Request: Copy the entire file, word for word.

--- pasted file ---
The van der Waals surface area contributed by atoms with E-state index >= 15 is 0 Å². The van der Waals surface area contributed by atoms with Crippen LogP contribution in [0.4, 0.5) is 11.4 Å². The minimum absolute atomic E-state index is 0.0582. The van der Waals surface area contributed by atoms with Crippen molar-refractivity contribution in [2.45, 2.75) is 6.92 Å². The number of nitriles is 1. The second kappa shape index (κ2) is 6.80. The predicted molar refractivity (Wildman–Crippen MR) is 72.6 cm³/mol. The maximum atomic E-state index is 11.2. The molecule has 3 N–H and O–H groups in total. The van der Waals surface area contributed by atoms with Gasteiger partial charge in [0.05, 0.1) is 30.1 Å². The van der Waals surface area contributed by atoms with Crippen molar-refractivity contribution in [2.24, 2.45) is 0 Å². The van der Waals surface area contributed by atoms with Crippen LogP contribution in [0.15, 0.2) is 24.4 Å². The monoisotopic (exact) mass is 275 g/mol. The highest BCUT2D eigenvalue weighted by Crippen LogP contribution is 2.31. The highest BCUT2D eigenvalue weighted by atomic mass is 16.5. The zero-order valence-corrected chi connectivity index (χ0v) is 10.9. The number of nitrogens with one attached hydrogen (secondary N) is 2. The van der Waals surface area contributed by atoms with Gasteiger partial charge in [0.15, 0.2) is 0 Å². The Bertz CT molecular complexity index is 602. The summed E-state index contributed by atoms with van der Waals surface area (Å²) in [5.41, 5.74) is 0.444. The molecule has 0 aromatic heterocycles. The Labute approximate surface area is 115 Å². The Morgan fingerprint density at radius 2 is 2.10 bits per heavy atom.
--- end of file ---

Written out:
The van der Waals surface area contributed by atoms with E-state index >= 15 is 0 Å². The van der Waals surface area contributed by atoms with Crippen LogP contribution in [0.4, 0.5) is 11.4 Å². The minimum absolute atomic E-state index is 0.0582. The van der Waals surface area contributed by atoms with Crippen molar-refractivity contribution in [2.45, 2.75) is 6.92 Å². The number of nitriles is 1. The second kappa shape index (κ2) is 6.80. The predicted molar refractivity (Wildman–Crippen MR) is 72.6 cm³/mol. The maximum atomic E-state index is 11.2. The molecule has 3 N–H and O–H groups in total. The van der Waals surface area contributed by atoms with Gasteiger partial charge in [0.05, 0.1) is 30.1 Å². The van der Waals surface area contributed by atoms with Crippen molar-refractivity contribution in [2.24, 2.45) is 0 Å². The van der Waals surface area contributed by atoms with Crippen LogP contribution in [0.15, 0.2) is 24.4 Å². The monoisotopic (exact) mass is 275 g/mol. The highest BCUT2D eigenvalue weighted by Crippen LogP contribution is 2.31. The highest BCUT2D eigenvalue weighted by atomic mass is 16.5. The zero-order valence-corrected chi connectivity index (χ0v) is 10.9. The number of nitrogens with one attached hydrogen (secondary N) is 2. The van der Waals surface area contributed by atoms with Gasteiger partial charge in [0.15, 0.2) is 0 Å². The Bertz CT molecular complexity index is 602. The summed E-state index contributed by atoms with van der Waals surface area (Å²) in [5.41, 5.74) is 0.444. The molecule has 0 aromatic heterocycles. The Labute approximate surface area is 115 Å². The Morgan fingerprint density at radius 2 is 2.10 bits per heavy atom.